A Discrete Approach to Top-Down Modeling of Biochemical Networks
Laubenbacher (2005): A Discrete Approach to Top-Down Modeling of Biochemical Networks

This book chapter presents a modeling framework "of time-discrete dynamical systems over a finite state set" which is "assumed to have a finite set of possible states for each variable". The modeling method discussed in it uses "tools from computer algebra and the theory of Groebner bases". The focus is on "cellular biochemical networks".

Such a top-down approach will start with little knowledge about the system, capturing at first only a coarse-grained image of the system with only a few variables. Then, through iterations of simulation and experiment, the number of variables in the model is increased. At each iteration, novel experiments will be suggested by simulations of the model, which when carried out will provide data to improve the model further, leading to a higher resolution in terms of mechanisms.

The first subchapter deals with Boolean network models:

Boolean network models [...] differ from ODE models in that molecules are considered present or absent, rather than ranging over a continuum of values. There is increasing evidence that certain types of regulatory networks have key features that can indeed be represented well through Boolean models. [...] One of the disadvantages of the Boolean modeling framework is the need to discretize real-valued expression data into an ON/OFF scheme, which loses a large amount of information.

As an alternative, the authors propose finite-state polynomial models:

We now describe a multi-state discrete model approach that leverages existing algorithmic methods from symbolic computation and computational algebraic geometry (Laubenbacher and Stigler 2004). It models a regulatory network as a time-discrete multi-state dynamical system, synchronously updated. The method shares many features with a recently developed continuous top-down method (Yeung et al. 2002), which we first describe in some detail. According to the authors, the method is intended to generate a "first draft of the topology of the entire network, on which further, more local, analysis can be based."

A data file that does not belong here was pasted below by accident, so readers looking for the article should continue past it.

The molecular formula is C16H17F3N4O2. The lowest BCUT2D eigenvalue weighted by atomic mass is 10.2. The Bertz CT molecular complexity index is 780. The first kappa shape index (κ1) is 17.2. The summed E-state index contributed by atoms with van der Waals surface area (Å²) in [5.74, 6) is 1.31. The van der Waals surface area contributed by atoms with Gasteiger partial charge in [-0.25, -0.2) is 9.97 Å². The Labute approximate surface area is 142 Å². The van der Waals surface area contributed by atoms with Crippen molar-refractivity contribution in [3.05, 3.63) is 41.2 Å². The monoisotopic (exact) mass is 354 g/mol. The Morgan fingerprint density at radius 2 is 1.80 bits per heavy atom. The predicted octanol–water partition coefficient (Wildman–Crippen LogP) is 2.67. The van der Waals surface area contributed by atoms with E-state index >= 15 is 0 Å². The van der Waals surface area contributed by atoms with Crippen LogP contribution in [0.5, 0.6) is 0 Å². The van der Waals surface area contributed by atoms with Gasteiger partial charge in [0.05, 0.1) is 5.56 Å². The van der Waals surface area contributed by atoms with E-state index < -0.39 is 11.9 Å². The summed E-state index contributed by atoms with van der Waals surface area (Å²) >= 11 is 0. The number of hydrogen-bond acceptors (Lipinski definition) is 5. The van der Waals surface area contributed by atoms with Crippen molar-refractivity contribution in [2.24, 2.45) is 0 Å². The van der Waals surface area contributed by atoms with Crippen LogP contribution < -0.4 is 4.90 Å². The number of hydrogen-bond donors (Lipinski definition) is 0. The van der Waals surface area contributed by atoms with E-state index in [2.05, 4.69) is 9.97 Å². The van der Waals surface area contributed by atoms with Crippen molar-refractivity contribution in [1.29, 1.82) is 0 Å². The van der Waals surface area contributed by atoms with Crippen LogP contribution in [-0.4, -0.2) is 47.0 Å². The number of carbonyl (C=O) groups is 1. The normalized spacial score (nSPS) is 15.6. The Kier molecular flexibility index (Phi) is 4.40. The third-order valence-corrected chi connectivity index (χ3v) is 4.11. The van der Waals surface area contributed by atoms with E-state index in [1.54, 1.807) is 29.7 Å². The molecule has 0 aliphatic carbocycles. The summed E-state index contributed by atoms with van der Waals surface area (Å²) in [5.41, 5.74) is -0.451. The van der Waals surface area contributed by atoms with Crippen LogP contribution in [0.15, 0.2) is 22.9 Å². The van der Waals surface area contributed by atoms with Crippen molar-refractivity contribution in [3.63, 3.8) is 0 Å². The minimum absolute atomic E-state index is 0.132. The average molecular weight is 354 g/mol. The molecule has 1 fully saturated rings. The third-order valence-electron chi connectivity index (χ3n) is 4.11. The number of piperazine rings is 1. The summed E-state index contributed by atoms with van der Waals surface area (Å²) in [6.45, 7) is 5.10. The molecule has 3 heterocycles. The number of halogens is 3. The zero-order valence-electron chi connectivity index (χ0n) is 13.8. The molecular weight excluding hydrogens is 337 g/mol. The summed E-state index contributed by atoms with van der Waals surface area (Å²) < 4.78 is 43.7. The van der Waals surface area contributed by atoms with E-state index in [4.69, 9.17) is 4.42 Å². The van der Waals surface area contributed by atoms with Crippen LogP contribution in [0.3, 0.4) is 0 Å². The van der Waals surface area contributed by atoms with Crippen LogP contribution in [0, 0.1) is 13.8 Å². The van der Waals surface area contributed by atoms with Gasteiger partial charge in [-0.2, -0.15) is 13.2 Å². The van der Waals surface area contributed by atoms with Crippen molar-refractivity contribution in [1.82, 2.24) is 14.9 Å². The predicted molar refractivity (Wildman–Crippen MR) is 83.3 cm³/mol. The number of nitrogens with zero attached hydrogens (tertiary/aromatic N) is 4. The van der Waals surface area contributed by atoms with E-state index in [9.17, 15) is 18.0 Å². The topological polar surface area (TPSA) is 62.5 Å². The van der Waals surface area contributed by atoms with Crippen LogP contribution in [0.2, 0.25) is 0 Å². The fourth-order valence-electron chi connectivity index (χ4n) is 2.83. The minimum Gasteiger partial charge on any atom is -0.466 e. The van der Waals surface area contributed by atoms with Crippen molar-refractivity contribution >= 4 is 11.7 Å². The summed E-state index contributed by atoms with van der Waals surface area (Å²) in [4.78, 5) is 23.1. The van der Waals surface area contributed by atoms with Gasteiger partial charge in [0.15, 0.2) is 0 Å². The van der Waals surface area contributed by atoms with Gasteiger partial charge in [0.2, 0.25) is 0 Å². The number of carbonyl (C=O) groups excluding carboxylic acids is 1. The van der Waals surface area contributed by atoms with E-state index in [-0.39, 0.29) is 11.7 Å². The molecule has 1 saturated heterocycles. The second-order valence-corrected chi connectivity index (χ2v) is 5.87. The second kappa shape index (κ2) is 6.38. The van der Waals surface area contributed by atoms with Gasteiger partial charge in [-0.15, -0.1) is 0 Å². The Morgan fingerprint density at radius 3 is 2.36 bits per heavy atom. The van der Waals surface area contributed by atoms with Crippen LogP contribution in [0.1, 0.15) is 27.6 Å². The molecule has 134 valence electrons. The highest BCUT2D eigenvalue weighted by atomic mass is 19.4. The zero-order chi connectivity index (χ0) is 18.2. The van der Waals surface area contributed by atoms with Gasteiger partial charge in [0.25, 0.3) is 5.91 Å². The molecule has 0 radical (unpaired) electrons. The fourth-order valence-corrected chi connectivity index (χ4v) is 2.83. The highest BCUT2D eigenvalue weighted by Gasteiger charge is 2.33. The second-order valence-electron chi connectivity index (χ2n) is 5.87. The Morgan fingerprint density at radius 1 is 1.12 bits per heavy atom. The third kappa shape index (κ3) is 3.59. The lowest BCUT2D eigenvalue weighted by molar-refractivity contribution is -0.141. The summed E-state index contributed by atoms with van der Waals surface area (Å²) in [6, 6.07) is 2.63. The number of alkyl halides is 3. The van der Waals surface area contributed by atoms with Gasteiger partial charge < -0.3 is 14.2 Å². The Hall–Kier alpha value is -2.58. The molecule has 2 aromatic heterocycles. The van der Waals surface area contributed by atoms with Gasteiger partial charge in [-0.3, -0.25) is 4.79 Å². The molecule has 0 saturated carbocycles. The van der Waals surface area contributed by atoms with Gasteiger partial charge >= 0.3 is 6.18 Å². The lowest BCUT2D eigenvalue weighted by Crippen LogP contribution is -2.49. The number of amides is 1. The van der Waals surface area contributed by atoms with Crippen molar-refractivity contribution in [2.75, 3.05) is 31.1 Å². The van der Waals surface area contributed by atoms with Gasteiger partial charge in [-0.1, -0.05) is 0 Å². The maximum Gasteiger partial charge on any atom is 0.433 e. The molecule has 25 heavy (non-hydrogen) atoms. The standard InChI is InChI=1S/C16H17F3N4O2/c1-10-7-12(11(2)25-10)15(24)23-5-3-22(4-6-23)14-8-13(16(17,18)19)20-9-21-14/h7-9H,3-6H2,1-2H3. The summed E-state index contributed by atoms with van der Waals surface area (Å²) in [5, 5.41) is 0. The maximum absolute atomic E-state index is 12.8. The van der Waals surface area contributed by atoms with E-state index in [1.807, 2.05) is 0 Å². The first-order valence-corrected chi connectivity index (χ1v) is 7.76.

Another subchapter deals with data discretization:

The first important choice to make is the number of discrete states to use. The second choice is the method by which to map realvalued data to discrete states. There are various ways of labeling real-valued data using finite-state sets. Thresholds with biological relevance are one type of labeling that can be used. This is typically referred to as binning. [...] Any discretization method suitable for our purposes must preserve information about the dynamic relationship between the different variables, and must accommodate several heterogeneous time series simultaneously (e.g., transcription data as well as protein and metabolite concentrations).

The authors also address the question how a mathematical theory for discrete models could be devised:

Discrete models are not well understood at a theoretical level. In particular, the relationship between the structure of a model and its dynamics has remained elusive. There are no general results about the number of components of the state space of Boolean or multi-state discrete models or about the existence of steady states. Especially the question of steady states is an important one for biological models. Having fairly general results about the relationship between structure and dynamics for sufficiently large classes of models is an important problem. [...] Our goal is to make a phenomenological (and, ultimately, mechanistic) mathematical model of a multivariate system we can observe as well as perturb, and about which we may have partial knowledge. The major challenges, compared to typical engineered systems, are that the system is very often high-dimensional, the number of observations is small in comparison, and the information we have about the systems is very limited. [...] No corresponding mathematical theory exists yet for the identification of biological systems.

In the section "Conclusions" the authors write:

Our method using polynomial dynamical systems over finite fields has the advantageous feature that its mathematical underpinning provides access to a variety of mathematical algorithms and symbolic computation software. [...] We believe that the field of system identification can serve as a blueprint for a mathematical top-down modeling program in systems biology.